George Lewis: Recovering War Junkie

Recently retired NBC News correspondent and “recovering war junkie” George Lewis has a nice piece for Zocalo about the changing landscape of war correspondence. Lewis remembers the days when journalists didn’t need to be embedded with military handlers to do their jobs, without fear of becoming cannon fodder.

If the U.S. government has changed how it treats war correspondents, so have many of the combatants. When I started out, hostile forces rarely targeted journalists. In November of 1979, I covered the taking of U.S. hostages at the American Embassy in Tehran, and even there I was rarely in danger. We’d talk to Iranian militants who’d threaten to imprison or kill us if we didn’t report the story their way, but they never followed up. Once, during a demonstration near the home of the Ayatollah Khomeini, my cameraman and I were accused of being spies and carted off to a military headquarters, where angry, bearded revolutionaries leveled their assault rifles at our heads. It was frightening, but once the demonstration ended, we were released.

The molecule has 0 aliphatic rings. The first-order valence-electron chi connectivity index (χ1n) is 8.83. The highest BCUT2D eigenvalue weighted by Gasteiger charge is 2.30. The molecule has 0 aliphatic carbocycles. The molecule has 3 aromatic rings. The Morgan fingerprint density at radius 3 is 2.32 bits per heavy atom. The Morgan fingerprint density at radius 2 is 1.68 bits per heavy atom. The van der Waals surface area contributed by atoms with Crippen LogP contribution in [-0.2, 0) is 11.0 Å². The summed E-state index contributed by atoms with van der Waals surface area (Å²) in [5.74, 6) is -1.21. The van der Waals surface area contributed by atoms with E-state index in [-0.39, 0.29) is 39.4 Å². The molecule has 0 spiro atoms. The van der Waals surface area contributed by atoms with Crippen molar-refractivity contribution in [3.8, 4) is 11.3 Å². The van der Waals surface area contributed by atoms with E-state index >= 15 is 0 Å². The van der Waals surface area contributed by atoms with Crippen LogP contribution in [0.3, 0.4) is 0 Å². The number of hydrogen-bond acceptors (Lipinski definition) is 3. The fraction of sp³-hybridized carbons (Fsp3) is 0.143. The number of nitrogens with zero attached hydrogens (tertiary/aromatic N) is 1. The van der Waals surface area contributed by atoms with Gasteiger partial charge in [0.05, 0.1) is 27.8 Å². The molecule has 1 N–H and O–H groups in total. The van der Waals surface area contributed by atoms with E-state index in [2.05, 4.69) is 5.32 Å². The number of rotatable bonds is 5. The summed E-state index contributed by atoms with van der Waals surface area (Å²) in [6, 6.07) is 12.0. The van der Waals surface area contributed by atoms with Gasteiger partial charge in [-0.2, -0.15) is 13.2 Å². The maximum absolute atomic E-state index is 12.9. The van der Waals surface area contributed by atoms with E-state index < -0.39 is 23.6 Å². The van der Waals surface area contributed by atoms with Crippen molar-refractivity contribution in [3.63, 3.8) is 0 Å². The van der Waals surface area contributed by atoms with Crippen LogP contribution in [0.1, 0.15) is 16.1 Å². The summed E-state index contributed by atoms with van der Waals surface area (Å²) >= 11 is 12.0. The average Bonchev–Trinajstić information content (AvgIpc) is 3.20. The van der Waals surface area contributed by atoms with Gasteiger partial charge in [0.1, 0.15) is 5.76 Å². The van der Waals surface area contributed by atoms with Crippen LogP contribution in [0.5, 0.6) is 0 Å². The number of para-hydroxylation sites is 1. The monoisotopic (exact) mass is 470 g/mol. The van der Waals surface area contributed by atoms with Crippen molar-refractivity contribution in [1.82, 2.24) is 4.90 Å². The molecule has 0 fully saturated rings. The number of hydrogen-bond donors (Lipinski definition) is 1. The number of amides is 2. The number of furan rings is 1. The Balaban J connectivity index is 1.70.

Today, reporters are hunted, kidnapped, and killed in conflicts from Iraq to Mexico. News organizations send their people to “boot camps” organized by private security firms to get basic instruction in subjects such as how to act if you’re taken hostage, how to negotiate a mine field, and how to apply a tourniquet or administer CPR to a wounded colleague. (I went through one of these courses a few years ago and learned just how many things I’d done that could have gotten me and my team killed.)

With cutbacks to news budgets, much of the reporting in the Middle East has been outsourced to freelancers, many of whom operate without all the resources we had in wars past. We also use increasing numbers of local “fixers” who interpret for us and handle the logistics of coverage. They shoulder many of the frontline risks, often without any sort of insurance should they get killed or wounded.

The whole piece is worth the read.